World War Z Review


World War Z reviewed by Simon Hooper

A friend recently found himself in Glasgow via the wonder of an overcomplicated train table and, having arrived at the unintended destination, proceeded to drown his sorrows through the medium of strong lager. The following morning he found himself almost drowning, having fallen asleep face down in a bowl of porridge. With a sore head, a faceful of Ready Brek and an inability to walk in a straight line he staggered out onto Glasgow High Street believing that he would fit in with the locals, only to find the residents similarly attired sprinting down the high street in an attempt to eat, of all people, the lank haired love god, Brad Pitt. Unknown to said friend, Glasgow was one of the main filming locations where a substantial portion of the zombie extravaganza  World War Z was filmed back in 2012.

Much has been made about the troubled production history of the adaptation of Max Brooks novel and those looking for a film of the book will be disappointed. We’ve already had decently budgeted zombie films but this is arguably the first mega budgeted ($200m+), major studio Summer release of a zombie film.

As per the trailer the film opens with Brad Pitt and his family stuck in congestion as the first wave of the undead attack, but managing to escape via helicopter to a battleship – well who hasn’t got a friend we can call who can send a helicopter in times of zombie attack? As a former UN investigator he is pressured into finding the cause of the pandemic and off we go on a jaunt around the world taking in Israel, South Korea  and ending in of all places Cardiff, though thankfully the film makers have avoided any Welsh stereotypes. Boyo.

Eschewing the novel’s multi strand viewpoint out of necessity for a clearer narrative thread, this is ultimately a series of well staged set pieces centred around the zombies being agitated by sound.  Zombie purists will be divided as here they are presented not as glutinous flesh feeders, preferring instead  to hurl themselves at you for a bite before rapidly moving onto the next human snack.  This has also got a 15 certificate, so those expecting blood letting carnage on a worldwide scale will be disappointed.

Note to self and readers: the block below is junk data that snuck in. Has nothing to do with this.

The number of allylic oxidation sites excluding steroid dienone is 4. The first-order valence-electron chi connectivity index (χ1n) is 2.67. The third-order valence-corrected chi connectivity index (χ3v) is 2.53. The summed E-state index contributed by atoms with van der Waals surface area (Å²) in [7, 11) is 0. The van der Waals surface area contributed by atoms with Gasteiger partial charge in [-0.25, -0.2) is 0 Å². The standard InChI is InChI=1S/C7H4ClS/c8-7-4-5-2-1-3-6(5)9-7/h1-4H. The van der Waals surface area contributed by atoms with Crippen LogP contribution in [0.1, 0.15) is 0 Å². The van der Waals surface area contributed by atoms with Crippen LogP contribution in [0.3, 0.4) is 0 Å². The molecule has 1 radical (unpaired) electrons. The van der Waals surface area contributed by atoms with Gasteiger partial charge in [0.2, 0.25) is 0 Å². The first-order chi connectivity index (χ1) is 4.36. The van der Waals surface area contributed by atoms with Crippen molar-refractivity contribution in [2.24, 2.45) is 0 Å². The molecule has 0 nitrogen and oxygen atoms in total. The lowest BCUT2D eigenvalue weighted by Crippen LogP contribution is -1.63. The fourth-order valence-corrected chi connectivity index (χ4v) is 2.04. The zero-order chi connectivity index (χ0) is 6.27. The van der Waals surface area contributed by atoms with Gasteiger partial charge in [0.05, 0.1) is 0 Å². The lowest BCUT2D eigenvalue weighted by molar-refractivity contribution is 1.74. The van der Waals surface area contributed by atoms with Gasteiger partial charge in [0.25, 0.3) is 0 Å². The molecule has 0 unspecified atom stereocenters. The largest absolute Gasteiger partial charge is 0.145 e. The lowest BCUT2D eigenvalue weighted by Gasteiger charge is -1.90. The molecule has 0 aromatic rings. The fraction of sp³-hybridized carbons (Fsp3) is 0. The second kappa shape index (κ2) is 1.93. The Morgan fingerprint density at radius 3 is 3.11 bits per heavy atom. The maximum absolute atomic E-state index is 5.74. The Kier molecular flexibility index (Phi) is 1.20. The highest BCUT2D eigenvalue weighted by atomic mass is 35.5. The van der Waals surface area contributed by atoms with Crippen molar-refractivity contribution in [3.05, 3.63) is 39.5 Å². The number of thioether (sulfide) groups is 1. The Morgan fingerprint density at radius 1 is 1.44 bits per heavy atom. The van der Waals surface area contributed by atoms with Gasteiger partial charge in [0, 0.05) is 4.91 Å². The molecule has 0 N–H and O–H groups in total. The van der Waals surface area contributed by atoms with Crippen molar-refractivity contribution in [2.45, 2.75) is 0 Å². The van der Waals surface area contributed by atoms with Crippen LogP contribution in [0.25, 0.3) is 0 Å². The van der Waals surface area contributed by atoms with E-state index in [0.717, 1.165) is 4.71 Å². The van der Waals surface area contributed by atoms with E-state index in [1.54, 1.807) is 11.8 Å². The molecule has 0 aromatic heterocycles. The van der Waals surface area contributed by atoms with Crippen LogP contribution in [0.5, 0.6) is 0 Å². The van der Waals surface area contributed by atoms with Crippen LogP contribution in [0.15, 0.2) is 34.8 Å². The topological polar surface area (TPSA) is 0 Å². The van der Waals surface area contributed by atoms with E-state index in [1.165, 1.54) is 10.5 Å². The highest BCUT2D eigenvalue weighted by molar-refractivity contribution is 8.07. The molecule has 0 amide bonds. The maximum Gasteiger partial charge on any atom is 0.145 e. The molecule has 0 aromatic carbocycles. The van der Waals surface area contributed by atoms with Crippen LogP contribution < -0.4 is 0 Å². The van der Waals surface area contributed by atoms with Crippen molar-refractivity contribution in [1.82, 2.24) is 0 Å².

The book finds the source of the problem in China, but concessions have been made to that particular market. In an effort to recoup the massive production costs the film chooses not to risk offence and relocates its conclusion. Despite the film having had enormous reshoots ( a large section set in Russia was binned and the third act has been rewritten) the film still holds up, though there is no explosive climactic mano-a-mano fight of Brad vs 500million zombies, and it settles instead for a low key though effective set piece.

Much has been made of the shuffling vs sprinting zombie and here there is something compelling and frightening about them and the way they run as though Jimmy Savile was competing in a marathon behind them – which is probably why my slow, shoe-shuffling friend stood out. That and the fact that he had a face full of porridge.  Since then, my friend checks timetables properly and eats toast for breakfast.

All in all this is far from the mess that outraged fans of the novel might allege, though it’s ditched the realities of how governments would deal with such a pandemic. It’s a competently made and at times thrilling popcorn action film bolstered by a soundtrack by Matt Bellamy from pop beat combo Muse.